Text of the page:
The first days I spent alone after Sean left to return to his life 3,000 miles away from me passed in a flurry of useful activity: laundry, grocery shopping, revisions, getting work ready for submission, finding phone cards, anything that would momentarily stopper the terror-drip my heart has begun, steadily, leaking into my system. When I got this award, and when I accepted it, I knew that I would be spending a year apart from him, from my family and my dogs, from my job. I knew this. I just didn't understand it. I thought Sean would somehow, magically, never leave. Or, more accurately, that I wouldn't be leaving Sean. In my imagining of this year, time here would pass in a series of light-hearted, fiscally unremarkable adventures that would culminate in one or two poignant moments of deepened self-awareness, moments that would add up to a book project, as well as--ironic as this may seem to anyone reading this--bring me closer to my not-here husband and family. I thought this, even having already experienced what living abroad is really like. In reality, living abroad is spending a great deal of time standing in various lines, studying metro maps, trying to find the soy products aisle in the grocery store, losing things, underlining words in dictionaries, panicking about the use of cell phones, dropped skype calls, and arguing frenetically with sales people in a language that gives you the mental capacity of a two year-old.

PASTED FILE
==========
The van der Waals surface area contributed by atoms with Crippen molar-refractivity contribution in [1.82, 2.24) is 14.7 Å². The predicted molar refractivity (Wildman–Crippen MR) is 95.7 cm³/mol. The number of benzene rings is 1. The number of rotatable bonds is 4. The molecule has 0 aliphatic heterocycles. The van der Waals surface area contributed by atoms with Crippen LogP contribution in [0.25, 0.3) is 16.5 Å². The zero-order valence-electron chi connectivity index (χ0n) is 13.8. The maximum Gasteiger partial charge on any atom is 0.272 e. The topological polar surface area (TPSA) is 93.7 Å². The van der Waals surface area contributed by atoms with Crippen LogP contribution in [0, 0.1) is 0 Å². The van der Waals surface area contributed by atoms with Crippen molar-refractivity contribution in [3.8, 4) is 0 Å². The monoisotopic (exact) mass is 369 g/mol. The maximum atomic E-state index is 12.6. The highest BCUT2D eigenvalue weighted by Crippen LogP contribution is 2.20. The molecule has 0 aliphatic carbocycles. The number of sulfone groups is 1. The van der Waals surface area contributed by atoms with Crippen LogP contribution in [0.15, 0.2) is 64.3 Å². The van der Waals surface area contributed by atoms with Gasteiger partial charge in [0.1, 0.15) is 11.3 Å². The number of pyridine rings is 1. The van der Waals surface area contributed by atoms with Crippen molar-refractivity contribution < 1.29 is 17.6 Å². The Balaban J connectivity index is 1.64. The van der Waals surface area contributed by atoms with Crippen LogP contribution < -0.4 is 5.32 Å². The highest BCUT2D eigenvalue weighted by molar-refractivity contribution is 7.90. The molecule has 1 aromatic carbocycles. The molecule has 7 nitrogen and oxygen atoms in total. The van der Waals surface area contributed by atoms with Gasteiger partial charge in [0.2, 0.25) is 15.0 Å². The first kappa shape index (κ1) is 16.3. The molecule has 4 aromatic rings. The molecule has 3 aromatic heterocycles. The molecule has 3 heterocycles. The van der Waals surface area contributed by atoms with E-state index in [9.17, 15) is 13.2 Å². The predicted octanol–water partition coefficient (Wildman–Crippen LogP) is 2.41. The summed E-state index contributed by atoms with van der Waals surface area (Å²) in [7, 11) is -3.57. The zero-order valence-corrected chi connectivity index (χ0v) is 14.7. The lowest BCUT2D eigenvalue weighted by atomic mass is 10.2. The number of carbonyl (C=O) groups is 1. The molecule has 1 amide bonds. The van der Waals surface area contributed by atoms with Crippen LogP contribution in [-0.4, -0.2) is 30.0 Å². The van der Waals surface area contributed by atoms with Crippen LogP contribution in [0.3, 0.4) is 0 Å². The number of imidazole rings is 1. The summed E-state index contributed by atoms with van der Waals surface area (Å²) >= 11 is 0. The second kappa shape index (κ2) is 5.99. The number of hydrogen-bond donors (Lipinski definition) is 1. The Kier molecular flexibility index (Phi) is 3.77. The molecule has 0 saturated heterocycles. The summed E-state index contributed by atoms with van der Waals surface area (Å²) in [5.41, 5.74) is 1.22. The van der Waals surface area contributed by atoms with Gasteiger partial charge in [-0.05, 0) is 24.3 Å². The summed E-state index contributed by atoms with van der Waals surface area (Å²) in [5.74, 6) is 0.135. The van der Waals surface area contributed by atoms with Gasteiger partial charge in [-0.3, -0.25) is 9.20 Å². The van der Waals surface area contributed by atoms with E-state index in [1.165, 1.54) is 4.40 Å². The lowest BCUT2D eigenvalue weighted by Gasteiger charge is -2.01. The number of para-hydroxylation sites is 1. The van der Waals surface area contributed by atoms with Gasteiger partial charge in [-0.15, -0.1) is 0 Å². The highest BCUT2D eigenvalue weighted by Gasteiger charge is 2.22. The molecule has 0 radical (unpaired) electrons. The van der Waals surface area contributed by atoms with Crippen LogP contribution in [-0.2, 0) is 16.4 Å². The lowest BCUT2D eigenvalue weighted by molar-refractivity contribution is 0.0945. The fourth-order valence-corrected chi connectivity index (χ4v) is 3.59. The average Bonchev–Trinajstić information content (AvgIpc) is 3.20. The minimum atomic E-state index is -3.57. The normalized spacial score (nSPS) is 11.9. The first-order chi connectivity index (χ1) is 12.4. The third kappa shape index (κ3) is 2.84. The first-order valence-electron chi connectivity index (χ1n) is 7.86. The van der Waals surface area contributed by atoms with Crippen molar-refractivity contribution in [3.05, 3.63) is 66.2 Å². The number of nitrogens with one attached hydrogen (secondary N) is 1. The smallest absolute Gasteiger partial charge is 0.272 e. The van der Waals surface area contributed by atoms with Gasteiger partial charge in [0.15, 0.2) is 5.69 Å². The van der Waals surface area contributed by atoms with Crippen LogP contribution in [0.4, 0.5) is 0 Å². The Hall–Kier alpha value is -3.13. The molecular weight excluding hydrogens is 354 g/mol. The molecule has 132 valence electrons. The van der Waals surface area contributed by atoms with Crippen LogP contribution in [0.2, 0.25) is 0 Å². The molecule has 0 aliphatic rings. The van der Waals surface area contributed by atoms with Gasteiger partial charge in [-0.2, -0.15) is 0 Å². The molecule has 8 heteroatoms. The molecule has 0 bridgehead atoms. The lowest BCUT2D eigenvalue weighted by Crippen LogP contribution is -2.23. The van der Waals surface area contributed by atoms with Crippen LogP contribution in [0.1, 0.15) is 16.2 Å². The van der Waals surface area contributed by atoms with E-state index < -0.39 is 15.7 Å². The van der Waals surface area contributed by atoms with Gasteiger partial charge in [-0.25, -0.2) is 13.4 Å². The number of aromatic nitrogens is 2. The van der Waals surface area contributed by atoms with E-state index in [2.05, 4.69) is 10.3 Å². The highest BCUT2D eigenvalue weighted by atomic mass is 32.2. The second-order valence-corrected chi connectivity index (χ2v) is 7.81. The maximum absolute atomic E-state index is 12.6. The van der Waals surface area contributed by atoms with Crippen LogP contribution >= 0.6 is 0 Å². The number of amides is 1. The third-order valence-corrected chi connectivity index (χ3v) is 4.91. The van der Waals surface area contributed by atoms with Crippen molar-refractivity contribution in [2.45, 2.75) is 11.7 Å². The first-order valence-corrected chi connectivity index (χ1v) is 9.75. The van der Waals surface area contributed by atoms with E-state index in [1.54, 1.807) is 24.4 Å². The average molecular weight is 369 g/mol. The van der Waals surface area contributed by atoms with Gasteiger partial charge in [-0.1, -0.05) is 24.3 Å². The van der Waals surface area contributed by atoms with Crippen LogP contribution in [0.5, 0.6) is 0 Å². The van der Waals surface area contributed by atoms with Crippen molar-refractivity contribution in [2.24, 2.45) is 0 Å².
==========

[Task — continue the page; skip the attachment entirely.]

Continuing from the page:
It is also being very, very lonely.
Loneliness is the key ingredient in the heart's Terror Drip Solution. It poisons the stomach and the throat. It feels like ice in the blood stream. And if you already feel guilty about rearranging the lives (negatively, of course) of your most beloved, the Terror Drip Solution can also start to clog up your arteries and bronchial passageways. It begins to freeze you up from the inside, but slowly, so that it may be weeks before you realize that you feel as if you are suffocating, that your brain has in fact come to a near standstill, and you are now gasping and shivering, clad in a thick winter coat even in the humid tunnels of a crowded Paris subway.
When you start to feel these things, there is no option left for you. You must go to the movies.